The Fishing and Marine Industry Daily News Feed

Early Season River Walleyes

By Bob Jensen

If walleyes live near where you live, they can be caught right now.  Some states, and some areas of some states have a closed season on ‘eyes, but with just a little travel, you can get to areas that have walleye fishing happening now, and those areas are probably closer to you than you think.  Following are some ways to get in on the action.

From now until late spring and early summer, rivers are where the most walleye action is taking place.  As the water warms, as the days get longer, and as the current increases, the walleyes feel the urge to start spawning.  They’ve probably been feeling that urge for a while now, but the warmer water and other changes move them closer to the actual spawn time.

Most of your catch this time of year will be smaller males, but there is always the chance that a big one will eat your bait.  If you want a meal of fresh walleye, keep the smaller ones.

Most walleye chasers this time of year will be using jigs.  Jigs are great walleye catchers any time of the year, but they’re especially productive now.

Start with a jig/plastic combo.  In many areas the walleyes will be shallow. Wading can be very productive.  Spend your time fishing water less than eight feet in depth.  Often, water only two or three feet deep will be best.  Depending on depth and current, an eighth ounce jig head can be good, but a sixteenth ounce jig can be very productive at times also.  Go with the heavier jig in deeper water or when the current is stronger, the lighter one in shallow water or when there is less current.    Add a Mr. Crappie Grub or the smaller Rage Swimmer to your jig.  Bright colors are usually better when the water is a little stained.  Use a body color that contrasts with the jig color.  An orange head and chartreuse body is a popular combination.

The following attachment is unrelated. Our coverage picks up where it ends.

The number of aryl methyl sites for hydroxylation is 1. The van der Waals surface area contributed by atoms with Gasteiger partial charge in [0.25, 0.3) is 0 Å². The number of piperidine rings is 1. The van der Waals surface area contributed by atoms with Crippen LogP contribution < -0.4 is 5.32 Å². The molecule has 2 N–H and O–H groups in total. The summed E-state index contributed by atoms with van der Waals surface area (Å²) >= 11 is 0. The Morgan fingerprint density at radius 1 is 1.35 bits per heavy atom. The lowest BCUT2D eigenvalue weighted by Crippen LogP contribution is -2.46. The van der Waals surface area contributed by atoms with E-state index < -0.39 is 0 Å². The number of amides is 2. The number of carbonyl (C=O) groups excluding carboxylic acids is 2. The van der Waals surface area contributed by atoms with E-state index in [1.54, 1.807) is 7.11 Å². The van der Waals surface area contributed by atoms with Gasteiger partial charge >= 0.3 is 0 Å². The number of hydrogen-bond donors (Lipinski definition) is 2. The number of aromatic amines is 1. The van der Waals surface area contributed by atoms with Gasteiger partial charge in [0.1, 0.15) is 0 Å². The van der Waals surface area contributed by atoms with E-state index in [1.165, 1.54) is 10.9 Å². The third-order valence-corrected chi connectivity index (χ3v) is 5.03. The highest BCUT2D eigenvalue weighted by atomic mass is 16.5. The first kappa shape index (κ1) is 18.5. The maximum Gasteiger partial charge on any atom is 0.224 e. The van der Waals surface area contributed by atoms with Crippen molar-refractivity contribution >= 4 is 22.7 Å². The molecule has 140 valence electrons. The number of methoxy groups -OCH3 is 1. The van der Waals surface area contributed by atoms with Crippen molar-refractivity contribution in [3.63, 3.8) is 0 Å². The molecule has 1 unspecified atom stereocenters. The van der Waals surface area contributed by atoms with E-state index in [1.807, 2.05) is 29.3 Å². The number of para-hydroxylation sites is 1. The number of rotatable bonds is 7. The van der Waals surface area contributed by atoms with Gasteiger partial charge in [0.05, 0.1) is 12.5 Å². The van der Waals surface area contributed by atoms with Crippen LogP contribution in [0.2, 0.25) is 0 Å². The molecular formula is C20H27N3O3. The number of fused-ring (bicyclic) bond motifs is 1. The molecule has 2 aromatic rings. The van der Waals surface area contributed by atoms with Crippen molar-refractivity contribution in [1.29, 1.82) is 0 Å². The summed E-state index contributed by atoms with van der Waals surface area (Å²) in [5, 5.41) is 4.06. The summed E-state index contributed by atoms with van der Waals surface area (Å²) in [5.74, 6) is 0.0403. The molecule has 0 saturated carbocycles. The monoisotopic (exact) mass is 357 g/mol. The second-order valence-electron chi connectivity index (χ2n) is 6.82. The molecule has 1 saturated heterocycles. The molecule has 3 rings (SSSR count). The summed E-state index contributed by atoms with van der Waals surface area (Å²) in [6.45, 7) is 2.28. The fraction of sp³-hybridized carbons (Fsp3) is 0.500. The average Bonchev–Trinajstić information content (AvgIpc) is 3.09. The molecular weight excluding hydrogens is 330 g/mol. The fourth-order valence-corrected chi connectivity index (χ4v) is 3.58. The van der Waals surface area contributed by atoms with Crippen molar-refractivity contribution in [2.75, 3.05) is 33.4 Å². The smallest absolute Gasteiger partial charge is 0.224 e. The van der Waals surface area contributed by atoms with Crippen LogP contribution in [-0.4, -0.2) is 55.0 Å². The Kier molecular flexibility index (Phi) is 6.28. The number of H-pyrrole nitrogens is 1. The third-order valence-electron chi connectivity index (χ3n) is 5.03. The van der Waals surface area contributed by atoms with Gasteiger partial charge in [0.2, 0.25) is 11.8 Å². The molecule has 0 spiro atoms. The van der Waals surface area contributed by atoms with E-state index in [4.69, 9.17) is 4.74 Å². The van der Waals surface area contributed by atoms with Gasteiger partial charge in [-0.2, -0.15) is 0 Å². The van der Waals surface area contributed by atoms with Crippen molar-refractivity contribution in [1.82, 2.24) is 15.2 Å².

If action is slow and you’re convinced that walleyes are in the area, replace the plastic on your jig with a minnow.  Or just add a minnow to the jig/plastic.  Let the fish show you what they want.   A three inch minnow will be about right this time of year.

The fish will usually be over a sand, gravel, or rock bottom.  An angler can drag a jig/minnow combo over the sand and gravel, but rocky bottoms will eat too many jigs that are dragged.  When fishing over rocks, swim the jig/plastic just above the bottom.  A straight, slow retrieve is most productive most of the time, but also try a soft lift/drop retrieve. If Mr. Walleye doesn’t respond to that, try using a slip-bobber to suspend the jig above the rocks.  Allowing a jig to drift just above the bottom as it works with the current suspended under a bobber can produce when nothing else does. 

Move your jig a little faster until you find an area that has willing walleyes, then slow down a bit and really work the area thoroughly.

Be careful when wading.  Avoid areas with a slippery, uneven rock bottom.  Stay out of fast current and away from water deeper than your knees. You don’t want a frigid river bath to keep you from being part of this walleye fishing action.

Keep your finger on the fishing industry pulse

The Definititive News Source of the Fishing & Marine Industry